When the Wrights returned to the Outer Banks in May 1908 to test an improved airplane, Tise writes, the attention they earned from reporters was shared with an event held on the north end of Roanoke Island at the site of the first English settlement in 1587. Better known as the “Lost Colony” because it not only failed, but also because no one knows what happened to the more than 100 settlers, the site is now part of the Fort Raleigh National Historic Site.
In 1908, Tise writes, many people came to commemorate the birth of Virginia Dare, where a granite marker noted it as the spot where the “English race” first settled. Speaking to the crowd, Francis D. Winston, the lieutenant governor at the time, declared the “planting” of the white race with the baby’s birth on Aug. 18, 1587, there was “heard the cry of an infant child, of pure Caucasian blood, declaring the birth of the white race on the western hemisphere.”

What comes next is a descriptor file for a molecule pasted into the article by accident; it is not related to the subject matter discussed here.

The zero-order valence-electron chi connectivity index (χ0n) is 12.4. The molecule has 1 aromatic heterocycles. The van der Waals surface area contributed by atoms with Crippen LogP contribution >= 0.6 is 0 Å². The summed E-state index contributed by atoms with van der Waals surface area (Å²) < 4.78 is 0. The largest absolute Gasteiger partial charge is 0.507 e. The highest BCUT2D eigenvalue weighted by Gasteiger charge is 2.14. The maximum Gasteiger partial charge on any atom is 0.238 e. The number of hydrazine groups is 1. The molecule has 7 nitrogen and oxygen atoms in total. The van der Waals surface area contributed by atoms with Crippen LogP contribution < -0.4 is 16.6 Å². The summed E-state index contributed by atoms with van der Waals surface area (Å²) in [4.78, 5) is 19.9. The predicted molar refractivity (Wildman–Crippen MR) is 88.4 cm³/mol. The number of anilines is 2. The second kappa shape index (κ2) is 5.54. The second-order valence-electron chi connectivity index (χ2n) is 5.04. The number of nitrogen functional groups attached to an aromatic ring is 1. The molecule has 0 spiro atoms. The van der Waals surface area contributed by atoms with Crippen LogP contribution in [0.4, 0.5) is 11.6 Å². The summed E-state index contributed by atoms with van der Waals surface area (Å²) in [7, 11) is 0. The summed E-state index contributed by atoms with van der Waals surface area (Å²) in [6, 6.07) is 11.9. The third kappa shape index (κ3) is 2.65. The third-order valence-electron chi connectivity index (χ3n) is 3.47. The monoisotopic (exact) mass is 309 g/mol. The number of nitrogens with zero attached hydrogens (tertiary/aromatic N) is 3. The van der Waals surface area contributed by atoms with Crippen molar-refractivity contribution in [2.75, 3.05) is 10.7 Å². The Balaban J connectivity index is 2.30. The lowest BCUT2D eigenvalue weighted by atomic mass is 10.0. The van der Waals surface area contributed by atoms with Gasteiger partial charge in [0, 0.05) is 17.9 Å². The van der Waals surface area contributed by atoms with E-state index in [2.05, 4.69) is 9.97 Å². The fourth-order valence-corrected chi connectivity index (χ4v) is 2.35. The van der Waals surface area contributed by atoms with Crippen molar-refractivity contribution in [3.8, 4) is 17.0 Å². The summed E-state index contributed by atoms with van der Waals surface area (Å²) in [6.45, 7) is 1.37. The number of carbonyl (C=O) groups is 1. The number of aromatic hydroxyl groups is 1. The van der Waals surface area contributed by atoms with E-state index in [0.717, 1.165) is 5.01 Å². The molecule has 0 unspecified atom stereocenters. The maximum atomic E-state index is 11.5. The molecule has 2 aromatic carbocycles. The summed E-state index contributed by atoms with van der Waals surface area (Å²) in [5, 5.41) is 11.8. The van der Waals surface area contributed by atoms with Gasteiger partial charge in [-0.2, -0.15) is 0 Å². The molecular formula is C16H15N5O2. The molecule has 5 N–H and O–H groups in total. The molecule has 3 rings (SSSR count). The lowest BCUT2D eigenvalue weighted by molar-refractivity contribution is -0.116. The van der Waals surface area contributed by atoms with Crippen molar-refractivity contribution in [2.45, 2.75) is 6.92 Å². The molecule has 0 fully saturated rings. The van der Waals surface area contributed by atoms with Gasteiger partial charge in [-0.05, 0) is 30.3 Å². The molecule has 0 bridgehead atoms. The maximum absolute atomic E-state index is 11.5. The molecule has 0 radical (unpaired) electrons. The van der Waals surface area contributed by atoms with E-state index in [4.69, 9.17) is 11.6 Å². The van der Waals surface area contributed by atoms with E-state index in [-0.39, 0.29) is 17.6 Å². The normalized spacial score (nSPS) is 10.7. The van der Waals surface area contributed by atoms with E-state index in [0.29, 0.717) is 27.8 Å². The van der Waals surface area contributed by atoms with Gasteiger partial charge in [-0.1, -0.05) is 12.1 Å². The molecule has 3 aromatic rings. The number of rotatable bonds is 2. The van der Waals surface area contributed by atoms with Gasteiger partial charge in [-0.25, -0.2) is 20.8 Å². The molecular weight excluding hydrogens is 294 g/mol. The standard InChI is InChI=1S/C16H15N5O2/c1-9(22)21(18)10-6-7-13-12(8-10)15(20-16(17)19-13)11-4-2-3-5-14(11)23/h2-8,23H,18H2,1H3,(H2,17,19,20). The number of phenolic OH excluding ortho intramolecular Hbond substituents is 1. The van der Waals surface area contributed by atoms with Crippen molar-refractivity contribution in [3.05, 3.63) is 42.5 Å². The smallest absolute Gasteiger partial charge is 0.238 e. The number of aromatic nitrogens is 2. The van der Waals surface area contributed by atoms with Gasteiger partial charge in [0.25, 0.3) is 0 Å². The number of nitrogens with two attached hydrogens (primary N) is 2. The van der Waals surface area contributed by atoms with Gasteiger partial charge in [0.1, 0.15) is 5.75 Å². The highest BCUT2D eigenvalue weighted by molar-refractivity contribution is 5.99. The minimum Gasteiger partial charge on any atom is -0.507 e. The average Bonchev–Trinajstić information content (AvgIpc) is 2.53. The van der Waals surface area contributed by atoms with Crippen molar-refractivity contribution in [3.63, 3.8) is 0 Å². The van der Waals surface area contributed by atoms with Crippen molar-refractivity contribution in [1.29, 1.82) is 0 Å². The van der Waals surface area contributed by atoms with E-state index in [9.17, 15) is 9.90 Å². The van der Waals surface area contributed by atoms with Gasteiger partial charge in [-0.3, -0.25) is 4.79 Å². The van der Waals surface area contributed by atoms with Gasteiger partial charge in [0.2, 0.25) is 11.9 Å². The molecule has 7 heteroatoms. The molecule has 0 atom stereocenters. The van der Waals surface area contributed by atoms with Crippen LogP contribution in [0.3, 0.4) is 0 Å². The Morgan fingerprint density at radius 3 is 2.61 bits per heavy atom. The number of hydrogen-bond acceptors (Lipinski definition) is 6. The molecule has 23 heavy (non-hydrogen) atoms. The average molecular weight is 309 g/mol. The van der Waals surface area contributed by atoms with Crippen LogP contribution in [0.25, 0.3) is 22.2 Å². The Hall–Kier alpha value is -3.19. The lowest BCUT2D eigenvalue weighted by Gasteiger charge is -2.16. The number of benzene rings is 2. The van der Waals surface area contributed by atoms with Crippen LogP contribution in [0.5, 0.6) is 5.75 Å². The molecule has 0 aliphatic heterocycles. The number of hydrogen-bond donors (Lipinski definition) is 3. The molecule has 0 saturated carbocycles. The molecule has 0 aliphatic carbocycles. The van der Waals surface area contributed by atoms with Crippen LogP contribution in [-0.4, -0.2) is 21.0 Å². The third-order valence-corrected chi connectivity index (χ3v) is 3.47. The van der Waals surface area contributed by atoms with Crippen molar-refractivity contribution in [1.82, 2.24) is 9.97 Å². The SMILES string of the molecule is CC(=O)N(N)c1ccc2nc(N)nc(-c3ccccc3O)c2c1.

Honorable public service
Meanwhile on the Outer Banks, members of the Collins and Berry families — Joan Collins’ ancestors — were honorably doing their jobs as lifesavers and later, as Coast Guardsmen.
In 1896, Pea Island Life-Saving Station keeper Capt. Richard Etheridge, a former slave born on Roanoke Island, led his all-black crew in a daring and successful rescue of all passengers and crew of the three-masted schooner, the E.S. Newman, during a raging hurricane. One hundred years later, the crew was posthumously awarded a gold U.S. Lifesaving Medal that had been denied them during the Jim Crow era.